Kossuth County Advance from Algona, Iowa on December 28, 1967 · Page 6
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Kossuth County Advance from Algona, Iowa · Page 6

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Algona, Iowa
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Thursday, December 28, 1967
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Page 6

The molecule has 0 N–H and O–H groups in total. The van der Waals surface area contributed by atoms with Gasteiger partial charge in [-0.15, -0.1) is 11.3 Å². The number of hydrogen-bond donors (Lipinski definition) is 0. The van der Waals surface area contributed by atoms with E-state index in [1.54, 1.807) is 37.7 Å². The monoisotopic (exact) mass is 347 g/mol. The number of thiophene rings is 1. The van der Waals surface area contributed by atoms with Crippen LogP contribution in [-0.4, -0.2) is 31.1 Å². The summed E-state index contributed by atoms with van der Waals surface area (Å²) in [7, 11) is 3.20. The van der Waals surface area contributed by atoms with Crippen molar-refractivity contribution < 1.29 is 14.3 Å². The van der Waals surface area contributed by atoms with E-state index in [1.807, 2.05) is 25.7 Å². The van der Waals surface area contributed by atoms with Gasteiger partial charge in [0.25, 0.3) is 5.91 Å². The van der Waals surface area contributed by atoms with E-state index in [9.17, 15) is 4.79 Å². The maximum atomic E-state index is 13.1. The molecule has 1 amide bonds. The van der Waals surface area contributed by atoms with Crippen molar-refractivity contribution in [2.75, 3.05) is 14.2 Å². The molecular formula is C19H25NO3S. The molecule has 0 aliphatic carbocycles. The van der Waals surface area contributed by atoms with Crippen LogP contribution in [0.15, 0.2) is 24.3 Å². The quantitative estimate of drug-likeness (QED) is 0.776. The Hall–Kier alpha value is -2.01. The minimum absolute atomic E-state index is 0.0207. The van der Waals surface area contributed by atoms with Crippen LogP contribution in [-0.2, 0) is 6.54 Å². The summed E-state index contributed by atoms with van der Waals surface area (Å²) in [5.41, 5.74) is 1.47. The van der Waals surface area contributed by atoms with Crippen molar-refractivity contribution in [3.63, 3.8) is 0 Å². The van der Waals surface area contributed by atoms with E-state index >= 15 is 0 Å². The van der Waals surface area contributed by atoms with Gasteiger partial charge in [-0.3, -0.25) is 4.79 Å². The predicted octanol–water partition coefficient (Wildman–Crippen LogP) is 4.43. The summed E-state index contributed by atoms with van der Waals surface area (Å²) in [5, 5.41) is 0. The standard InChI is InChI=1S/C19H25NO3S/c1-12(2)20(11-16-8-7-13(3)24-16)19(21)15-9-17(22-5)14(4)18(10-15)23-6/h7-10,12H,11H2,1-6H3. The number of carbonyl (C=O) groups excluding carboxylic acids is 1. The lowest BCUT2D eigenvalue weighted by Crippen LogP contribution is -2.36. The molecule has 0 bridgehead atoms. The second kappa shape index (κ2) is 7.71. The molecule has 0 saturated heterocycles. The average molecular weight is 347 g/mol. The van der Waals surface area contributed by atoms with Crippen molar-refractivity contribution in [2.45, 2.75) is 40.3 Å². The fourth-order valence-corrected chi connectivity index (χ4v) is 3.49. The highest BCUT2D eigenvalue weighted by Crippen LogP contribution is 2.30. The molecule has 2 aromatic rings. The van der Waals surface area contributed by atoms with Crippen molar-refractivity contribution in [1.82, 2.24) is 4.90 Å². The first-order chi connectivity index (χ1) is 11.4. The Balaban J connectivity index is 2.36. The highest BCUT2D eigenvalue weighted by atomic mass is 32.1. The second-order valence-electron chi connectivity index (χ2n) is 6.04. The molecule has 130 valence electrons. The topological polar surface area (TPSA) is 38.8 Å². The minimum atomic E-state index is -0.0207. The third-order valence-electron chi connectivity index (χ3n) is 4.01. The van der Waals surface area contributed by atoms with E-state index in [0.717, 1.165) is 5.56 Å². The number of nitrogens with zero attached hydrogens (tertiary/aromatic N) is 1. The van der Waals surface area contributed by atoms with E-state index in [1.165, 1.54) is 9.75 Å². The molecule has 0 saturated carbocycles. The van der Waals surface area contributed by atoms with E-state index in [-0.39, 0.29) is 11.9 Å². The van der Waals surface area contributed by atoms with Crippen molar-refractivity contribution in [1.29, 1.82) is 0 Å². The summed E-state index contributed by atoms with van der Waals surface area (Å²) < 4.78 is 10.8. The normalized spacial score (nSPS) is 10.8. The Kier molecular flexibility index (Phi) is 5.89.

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Reason lor the SOnic booms Will have a real fight •£' THURSDAY, Of C. M, Session is needed After the mess on the services tax bill the situation on the school aid new law is merely anti-climax, but in the immediate future will have a bigger effect on government services. Property taxes are supposed to be figured and to be paid on January 1 for the preceding year. The tax levy is made up of the budget requests of the schools, towns, county, and other taxing bodies. These are completed after budget hearings in July and August. When these have been certified to the county auditor he prepares the tax list by taking the budgets and figuring the millage levy against property. This is then taxed against the valuations as set by the county assessor. HOWEVER THIS YEAR the taxes have been figured and the new so-called school aid law is responsible. Under the Jaw the state comptroller takes the appropriation made by the legislature and allo- cates it out to the counties according to the school budgets sent in by county auditors. There are 40 of these still missing, hence the comptroller can not allocate the money. Thus all the 99 countiss.in Iowa must wait for these 40 to get their budgets in to the state. Until the amount of school aid has been allocated to the county the local county auditor is stymied in making his calculations. ALSO INVOLVED is the new county-wide tax levy for school purposes supposed to equalize to some extent the burden. This also waits until the state has computed the amount of aid money to be sent to the county. When this will be done is a problem and it appears that it may be some weeks before the state can make the allocation. In the meantime the tax can not be paid because the amount is not known. If the taxes are not figured in time for payment on January 1 the due date is extended until such time as they are figured and the penalty does not attach until three months later. Normally the penalty attaches on April 1. It is now estimated it could be July 1 before the tax could become delinquent — hence many do not pay until just before that time. IN THE MEANTIME the expenses of the schools, the counties, the cities, etc., go on. Taxing districts do not carry large balances of unexpended funds. If the tax income is long delayed the employes of these districts will probably have to be paid in warrants — a promise to pay at a later date .and bearing 6 per '.cent interest payable to, the 'employe or j holder of tlife warrant. This interest payment adds to the burden on the taxing district as an added expense item which is also then reflected in the amount of tax that must be assessed. THIS NEW LAW was passed under similar conditions as was the services tax. It was a trading horse between the senate and house in the legislature, and nobody paid too much attention to what it really did. Then in the last days of the session it was finally passed by both houses in the same rush-rush as was the services tax bill. Despite the political possibilities the governor should call a special session to clear up these two far-reaching laws. To delay is to cause unnecessary hardship to the people of Iowa. If it soothed the governor he might call it a test of an "annual" session which he has advocated for many years. Hoping for the best Announcement by Lt.-Gov. Robert Fulton that he was not going to be a candidate for reelection to that office caused some excitement in democratic ranks. It seems fairly safe to predict he will be a candidate for governor. State Tieasurer Franzenburg has been making an unusual number of speeches in various parts of the state for some time and it has been assumed by some that he was getting ready to make the race for the nomination of governor when Hughes came out for the U. S. senate. The Hughes announcement removed a roadblock and spurred the ambitions of several democrats besides Fulton and Franzenburg. It is noted that a couple of 'Des Moines senators — Howard Reppert and Wm. Penman have been making sounds like a candidacy for lieut.-governor, depending on the Hughes-Fulton decisions. DEMOCRATS HAVE assumed that with Hughes as a candidate for U. S. senator at the head of the ticket they would have an excellent chance of carrying in some state officers. Only Franzenburg and Fulton survived the 1966 election, and they by meager majorities. Quite a few democrats believe the Hughes * Fulton - Franzenburg names have vote-getting power and they are not anxious to have a contest which would renuwe one of them. This would mean of course Fulton and Franzenburg. Therefore there is some talk of inducing one to run for lieut.- governor. The Fulton announcement puts U up then to Franzenburg. COMPLICATING THE situation of course is the fact the 1968 election is a presidential election and the popularity or lack of it on the part of the candidate for president b&s a big bearing. Democrats won in 1964 in Iowa because Goldwater failed to appeal to the voters and Johnson did. Johnson was popular then. But the situation at present is changed. Johnson's popularity is in question. Polls (Pat Oallaofer In Prompted by what an Algona lad referred to as the "Masonic booms" to which this. area has been subjected for the past month or so, we asked Bob Wilson of the BHS faculty to explain to us just what goes on to cause these rather startling detonations, He tried. We're not sure if the fault lies with the teacher or the student that we STILL don't understand with very complete clarity just what causes the racket. There's no reason why we should be confused all by our- self, so we propose to propagate our own confusion by telling YOU all about it. 'Red' supplemented his verbal effort at explanation with some illustrations that we are not going to the expense of reproducing. If you don't end up knowing all about it, we shall simply maintain that It would all have been clear had we published these drawings along-with. First of all, the speed of sound — which is the foundation block in the creation of a sonic boom — is 1,100, feet per second (which the scientific literati have christened for reasons unknown to us as Mach 1). That comes to 750 miles an hour, if you unravel it, and was once regarded as the ultimate speed of which an airplane could become practically capable. 'Red' had us with him pretty well, to this point. But once we passed through the sound: harrier, the going began to get a little fast for us. Of course, the aircraft manufacturers have left Mach 1 well behind. They crack Mach 2 .nowadays with the equanimity of a freeway driver hitting 90 mph (if there appears to be no red bubbles in the vi-; cinity). In fact, we gather that show him behind in many cases. He has an unpopular war on his bands, and unrest in the cities is alienating many former democratic blocs. To those who deal in politics the situation for the democratic party at present is pretty dim. Of course politicians are also aware the situation among republicans is not much better except the people who are "in" get the blame. POLITICIANS at the state level are well aware of the power or lack of it on the part of the head of the ticket. A candidate for president can be popular in some states but a millstone in others. It seems a cinch Johnson can be re- nominated if he wants to be despite the McCarthy candidacy. If his popularity continues low it means trouble for Iowa democrats, which can only be offset by an equally unpopular candidate on the republican ticket. But the presidential nominations are not made until July — hence local candidates must take their chance now — hoping always for the best — in both parties. It does seem strange the U. S. supreme court ruled the fact a man was a communist could not be used to bar him from a job in a defense plant. In no other country in the world would a person dedicated to destroying the country be allowed to work in such a plant. Mach 3 is in the process of being brought to its/kttees-*- if it hasn't happened already. That's 2,250 miles an hour; arid we can Well understand that churning the air at such an improbable speed would be bound to cause something of a rumpus. When the first high-speed planes pierced the ,sound barrier (way back there at a leisurely 750 mph) they had an ugly habit of flying to pieces. This presumably caused a rather heavy drain on test pilots, so the airplane designers looked at the funny papers and discovered that some of the science-fiction cartoonists were doing much better than conventional aircraft draftsmen with what looked like flying needles. With the bust-ups becoming embarrassing and test pilots becoming rather mean about the whole thing, the draftsmen apparently decided anything was worth a try — and it turned out that Buclj Rogers HAD something. ,. So aerial needles became the skyrthing and sonic booms descended on the land in proliferating numbers. Thus far we've avoided any sort of explanation pretty well, but we can see that the string's run out. So — it's like this CRed' told us). Traveling at conventional speeds, an airplane sort of mushes up the sky area ahead by sending out sound waves that "pattern" the air and enable it to slip through the molecules with all the ease of a heel sliding on a shoe horn. When a plane is revving up on the ground, the compression waves created by the roar produce invisible waves around it like a stone plunked into a brooklet. But if it's up in the air and gaining speed, it overtakes these concentric, waves ahead of it creating an increasing obstinance on the part of the air to permit ad- vance of the plane from Where it is to where it'* g«f ing. By the time it reaches Mach i, it and its sound waves are traveling at the same speed and the air ahead is caught by total surprise and unprepared to receive any intruding foreign matter, This creates an effect like pancaking off a 10-foot diving board and landing flat on your back. The air understandably lets out an "Ooof!" — and having infinite lung •capacity, its a pretty big one. It reaches the earth with more of a "BOOM!" sound — and there you have it. The indignance of the air molecules at being compressed at 2,000, rather than a mere 750 mph is relatively more vehement, with the consequence that it raises pigeons off of roof poles faster and higher, bring dogs' ears to full-mast with more abruptness, and causes quicker glances amongst human earthlings to determine did their nearest neighbor "hearit, too?" Now, this is all perfectly clear to us, having put it down on paper; and haying read it, we hope you will have no trouble in explaining to the kiddies all about "Masonic booms" the next time you're asked. Professor Wilson completed his lecture by making a cup of his left hand by encircling fingers and thumb and struck same sharply with the palm of his right hand. A pleasant, friendly little "pop" resulted. "Much the same principle," he declared — though we'd have sworn the descending palm missed Mach 1 by quite a margin. Anyway, we'll now be able to greet those sonic booms with the calmness that comes of knowledge. We know AiLL about THEM . . . just about. (Paul Mb in Roek Rapl* Reporter.) there;* not much question about the matter any longer — President Johnson will be a candidate to Succeed himself. His appearance before the AFIXaO convention in Florida last week removed any doubt as to his candidacy — if any existed. The president is a fighter in the political area. He knows all the moves, all the approaches, all the political switches that it takes to get Votes and he'll use them. That jUst makes political horse sense. Undoubtedly Johnson would have preferred to be a candidate for reelection as a kind of a unanimous choice of both parties. He undoubtedly would like to go down in history as the great "concensus candidate," who had the support of democrats and republicans alike. It isn't going to tie that way; One of the late political polls indicate the Johnson image has regained ionic of its lustre — but there is grave doubt about the most optimistic of these polls, as far as the president's standing is concerned. • People of the country are unhappy. They don't like the war situation, they do not like the domestic spending, they hate the waste and corruption which has been obvious in many areas. Voters are scared of the growing inflation, and out here in the midwest, where the food is produced to feed the world — we've been getting kicked in the face time after time, and have seen our share of the national income continually slide. Yes, Mr, Johnson is a candidate for reelection as president, but he obviously has the fight of his life on his hands. A L O O N A Published offices and ihop, Editor and publisher, KOSSUTH COUNTY A • V A N C • - - Mondoyi and Thuridoy*, Iowa. 505 U Cfi 19 by the Advance Publishing Co., Mont i. 124 North Thorington St., Algono. ublisher, Duane E. Dewel, Manofling Ed I? itor, Julian ChrlieMlta. NATIONAl ADVANCt SUMCRirTION «Afl One Year in County and to nearest pott office outside of County .—15.00 Six months in County and to neorest post office — --- *3.» Year outside County, and to other Jrhetn neorest outside P.O.* __--»7.00 All rights to matter published iff the Algona Kossuth County Advance are reserved, including news, feature, advertising or other, and reproduction in any manner is prohibited except by written permission of the publishers of the Algona Kossuth County Advance in each instance. All manuscripts, articles or pictures are sent at the owner's risk. BUSINESS&PROFESSIONAl Insurance Active political news week (M. B. Crabbe in Eagle Grove Eagle.) Iowa Political news broke out all over the place over the weekend. And it looks like excellent news for both parties. Gov. Harold Hughes announced his candidacy for the Democratic nomination for U. 8. Senator. As the *party leader and. top vote getter the Democrats couldn't have received more welcome news. There had been rumors that the Governor would leave public life for a very good position in private industry. His announcement now leaves another big question to be settled. Will State Treasurer Paul .Franzenburg or Lt. Gov. Robert Fulton announce for the Democratic nomination for Governor? Both men have apparently been running unofficially as hard as they could for these many months. Treasurer Franzenburg in the office of State Treasurer has a head start on Fulton with his ability to hit the news frequently. But don't count out the handsome and eloquent <Fulton. The good news for the Republicans was the election of Jack Warner of Waterloo as the State Chairman, replacing Bob Ray who resigned last month. It is doubtful if the Republicans could have found a more able man to take the unpaid, problem fraught party leadership. Warren will prove to be one of the hardest working party chiefs in history. He is also a great believer in organization and you can depend on it he will have Iowa Republicans organized down to precinct level. Republicans will be voting in strength next year. One big question remains to be answered for the Republican party members. What will Hughes' announcement do to the Hickenlooper and Stanley race? It is going to be a tough one for Sen. Hickenlooper to decide. If he gets in the race and is the eventual winner he faces two tough campaigns. Dave Stanley is not going to be easy to defeat in the primary. He is going to have to correct that. It would be a serious loss to Iowa to lose him as his seniority rights in the case of a Republican administration could prove invaluable. lowans however have never shown much regard for seniority. The best thing that. could happen for the Republicans would be'a red "hot primary race in the Democratic.party between Fulton and Franzenburg as it would keep the^ Democrats in their own party* at primary election time. Too often the Democrats in Iowa ask for a Republican ballot and help nominate a Republican candidate who is not the choice of Republicans. These announcements coming at this time will undoubtedly touch off a rash of further announcements right after the holidays so that the air will be cleared and candidates and parties can get going on the main job of politics, securing votes. Governor alone for (M. B. Crabbe in Eagle Grove Eagle) We were interested in a recent news items from Dubuque, Iowa. It seems that welfare officials in that city and county are worried about having enough funds to provide relief for the 700 to 800 John Deere workers who are on strike there. Welfare officials say that requests for help are coming in at . an alarmingly increased rate as the strike drags on. Since these people have a job to go to and a paycheck to earn if they wish it should be the Union's job to keep them from going hungry rather than the responsibility of the taxpayers in Dubuque County. tfl »•*-' There is some complaint about the preempting of all three television networks for the "conversation" with President Johnson the other night. No network dared to be left out One motor company is using baboons in testing their can for crash injuries. The problem seems to be some of them have escaped and are driving on the roads these days. Stanley has the problem of ^-^ ^ n getting acquainted with vot- L)f»Lrci.llll6 ers on a state-wide basis. But *- r ^"*- r **** he has already been in all 99 counties at least once and has 9 months left to campaign and get acquainted. He will use the. time to good advantage. Sen. Hickenlooper. has a head start in this field as he is already widely known and liked by the republican organization people. However he has been in Washington so long that probably half of the voters today (younger people) do not know him personally. (C. P. Woods in Sheldon Mill) DeGaulle seems to be growing increasingly bitter towards the United States. His aim evidently is to eliminate as much American influence as possible. Someone should take him on a conducted tour of the twelve American military cemeteries in France, Six from World War I contain 30,100 dead; six from World War U contain 33,390. (M. B. Crabbe in Eagle Grove Eagle) Governor Hughes is being left alone to defend his special sales tax on services and also on the need for calling a special session of the legislature to straighten out. the mess. He has gone on TV several times lately to defend the tax bill and to threaten and call on the public for support of the mixed up mess. But one by one the leading party members who helped him with the law are deserting him and calling for a special session of the legislature. Latest to do so is Bill Denman of Des Moines a prominent attorney. Democratic party tax commissioner Potter who says he wrote the , controversial part of the service tax applying to construction has also joined the ranks of those desiring to get the bill straightened out. ' It seems rather illogical that the Governor should be such an ardent supporter of the annual legislative sessions amendment and still oppose so strongly a move for a special session that should have been called in the first place to write the bill. Cuckoopint (C. P. Woods in Sheldon Mail.) One reason we sometimes find it difficult to get any* thing accomplished is trouble we have with our dictionary, a volume which is expert in what is known as delaying tactics. We have an example at hand. We were skipping through the pages headed for the "A" section when our eye happened to light on the words "Bobbin and Joan" on the upper left hand corner of a page that happened to go pastslowly. This stopped us. "Bobbin and Joan" the dictionary said, is "The cuckoopint." "Could you leave it at that? No. Back to the "C" pages, to find that "The Cuckoopint" is defined as "A common European arum with lanceolate erect spathe and short purple spadix." Could you stop here? No. So back to the "A" section and to "arum" where we are told the mystery item is neither bird, nor beast, nor creature from outer space, but an .herb, with heart-shaped leaves. We are but a puppet in the hand of our dictionary. Insurance ALGONA INSURANCE AGENCY J. R. (Jim) KOLP Surety Bonds — All lines of Insurance 206 East State St. ,Ph. 295-3176 BLOSSOM INSURANCE AGENCY All Lines of Insurance 109 North Dodge Ph. 295-2735 BOHANNON INSURANCE SERVICE 6 North Dodge St. Hail Insurance Ph. 295-5443 Home—Automobile—Farm KOSSUTH MUTUAL INSURANCE ASSOCIATION Over $102,000,000 worth of insurance in fore*. A homo Company. Safe, socuro, Lola Scuffham, Socy. HERBST INSURANCE AGENCY For Auto, House. Household Goods, and Many Other Forms Ph. 295-3733 TodS.Horbst SUNDET INSURANCE AGENCY Harold C. Sundet Larry C. Johnson 118 South Dodge Algona, Iowa Phone 295-2341 Real Estate RICKLEFS A GEELAN INSURANCE AGENCY AH Typos of Insurance Ph. W5-S529 or 295-3IU ALGONA Optometrists DR. HAROLD W. ERICKSON Eyes Examined, Contact Lenses, Hearing Aid Glasses. 9 But State Street Phone 295-2196 Hours 9:00 a.m. to 5:00 p.m. Closed Saturday Afternoons MILTON G. NORTON JUSTICE OF THE PEACE COLLECTION SERVICE? Home Phone 295-2548 Office Phone 295-3836 2% East State St. Box 460 ALGONA, IOWA Chiropractors DR. D. D. ARNOLD Chiropractor 120 N. Moore Mon.—Wed.—Fri. 9 a.m. — 5 p.m. Phone 296-3373 DR. M. R. BALDWIN Chiropractor Office Phone Res. Phone 295-2378 295-3306 Office Hours: Mon.—Tues.—Wed.—Fri. 8:30—5:00 Thursday and Saturday 8:30—12:00 Farm Management CARLSON tmtm MANAGfMINT COMPANY "ft N. M. m-iati DR. DONALD J, KINGFIELD Optometrist Visual Analysis and Visual Training Contact Lenses 108 So. HarUn, Algona Phane 295-3743 Dr. L. L. SNYDE R 113 fail Statt St, DialJf«71S Closed Saturday Afternoon* Credit Service* CREDIT BUREAU KOSIUTH COUNTY Collective Suryice Fwt-bilt Reports CLASSIFIED ADS IN THE ADVANCE GET QUICK REfULTf I LEON H. LAIRD Farm Management Good management is Good Business 820 So. Harriet Phone 295-3810 Doctors JOHN N. KENEFICK, M. D. Physician and Surgeon 218 W. State Office Phone 295-2353 Residence Ph. 295-2614 MELVIN G. BOURNE, M. D. Physician & Surgeon 118 No, Moore St. Office Phone 295-2345 Residence Ph. 295-2277 DAN L, BRAY, M. D. M.D. Clinic Bldg. 109 W. State St Algona, Iowa Office Ph. 295-2828 JOHN ML SCHUTTER, M. D. Residence Phone 295-2335 DEAN F. KOOB, M. D. Residence Phone 295-5917 Physicians and Surgeons 220 N, Dodge, Algona Office Phone 295-2408 Dentists DR. J- i. HARRIS JR. Dentist 622 P. State St. Phone 295-2334 DR. LEROY I. STROHMAN Dentist 116 N. Moore St. Phone 2353131 KEVIN NASH, D.D-S. 123 E. Call 245-5108 Algona